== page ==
Despite the upsets and shocks of the 2016 election, the results for one governing body came as no surprise — that of the U.S. House of Representatives.
While Southern states like Florida, Georgia, North Carolina and Virginia were hotly contested in the presidential race and in some cases in U.S. Senate races, there was never much of a question that Republicans would maintain their edge in these states' congressional delegations or that they would keep control of the House overall. While Democrats did gain seats in the House on Tuesday, Republicans still continue to hold a 239 to 193 majority.
That's due in no small part to gerrymandering — politicians drawing district lines for partisan advantage. Often criticized for corrupting the democratic process by allowing representatives to pick their voters and create "safe" districts, the practice was used largely to Republicans' advantage in Southern states as they swept control of many legislatures in 2010 and drew new district lines that would be in place for the decade to come.
As Facing South documented after the 2012 and 2014 elections, the consequence of gerrymandering in the South has resulted in a significant underrepresentation of Democrats among the region's congressional delegates. In 2012, 41 percent of Southerners voted for a Democrat, but Democrats made up only 29 percent of U.S. representatives from the South. That meant Southern Democratic voters were four times more likely to be underrepresented in Congress than the national average.
The gap persists in 2016 in many Southern states, according to a Facing South analysis of the election results. In West Virginia, for example, one-third of the state's voters cast a ballot for a Democratic candidate, yet there are no Democrats among the state's three representatives. Meanwhile in South Carolina, nearly four in 10 votes in U.S. House races were cast for a Democrat, yet only one out of the state's seven representatives (14 percent) is a Democrat. (Click on the chart for a larger version.)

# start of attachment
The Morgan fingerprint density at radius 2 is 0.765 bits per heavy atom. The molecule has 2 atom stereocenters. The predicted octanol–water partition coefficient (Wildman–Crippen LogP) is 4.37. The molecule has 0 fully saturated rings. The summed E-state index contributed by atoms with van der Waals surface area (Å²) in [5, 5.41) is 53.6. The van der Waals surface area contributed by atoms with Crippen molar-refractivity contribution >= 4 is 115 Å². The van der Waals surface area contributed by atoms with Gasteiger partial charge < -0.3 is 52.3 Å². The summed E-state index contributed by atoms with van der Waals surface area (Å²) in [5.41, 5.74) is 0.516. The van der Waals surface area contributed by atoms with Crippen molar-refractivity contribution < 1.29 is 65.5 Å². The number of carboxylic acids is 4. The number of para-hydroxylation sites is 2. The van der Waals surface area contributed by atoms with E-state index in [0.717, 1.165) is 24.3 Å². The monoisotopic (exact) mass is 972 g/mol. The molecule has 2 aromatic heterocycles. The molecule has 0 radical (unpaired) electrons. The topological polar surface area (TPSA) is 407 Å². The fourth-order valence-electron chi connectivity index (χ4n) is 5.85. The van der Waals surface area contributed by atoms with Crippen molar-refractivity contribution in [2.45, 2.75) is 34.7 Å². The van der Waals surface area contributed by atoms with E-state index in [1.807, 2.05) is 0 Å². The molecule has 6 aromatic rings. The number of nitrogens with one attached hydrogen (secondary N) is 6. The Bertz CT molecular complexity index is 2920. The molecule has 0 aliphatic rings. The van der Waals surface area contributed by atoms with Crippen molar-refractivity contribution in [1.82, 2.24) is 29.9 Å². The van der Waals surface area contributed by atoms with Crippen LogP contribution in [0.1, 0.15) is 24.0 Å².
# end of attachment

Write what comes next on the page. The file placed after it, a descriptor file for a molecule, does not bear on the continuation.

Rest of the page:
One of the most egregious examples of gerrymandering has been in North Carolina, which the Washington Post said had three of the 10 most gerrymandered districts in the country. The state had to redraw its congressional districts this spring after a federal judge invalidated some for being racially gerrymandered.
But the new maps didn't change much by way of representation. In 2014, 44 percent of North Carolinians voted for a Democratic representative, yet only three out of 13 (23 percent) of the state's representatives were Democrats. In 2016, the share of North Carolina voters casting ballots for Democrats increased to 47 percent, yet the partisan balance was unchanged: three Democrats and 10 Republicans.
"People get discouraged," said Rep. Alma Adams (D) who won re-election in North Carolina's 12th congressional district, which is considered the country's most gerrymandered. When people know who's going to win in a district, they don't bother to vote, Adams said.
Many have pointed to better ways of drawing districts. This summer, Duke University and Common Cause North Carolina teamed up to simulate what nonpartisan district lines could look like. Of the 13 North Carolina districts, their map included six that were likely Republican, four likely Democrat and three that were competitive.
"This is experiment is a good demonstration of how it can be done," said Bob Phillips, executive director of Common Cause North Carolina.
His group is currently suing state leaders over drawing political lines on a partisan basis.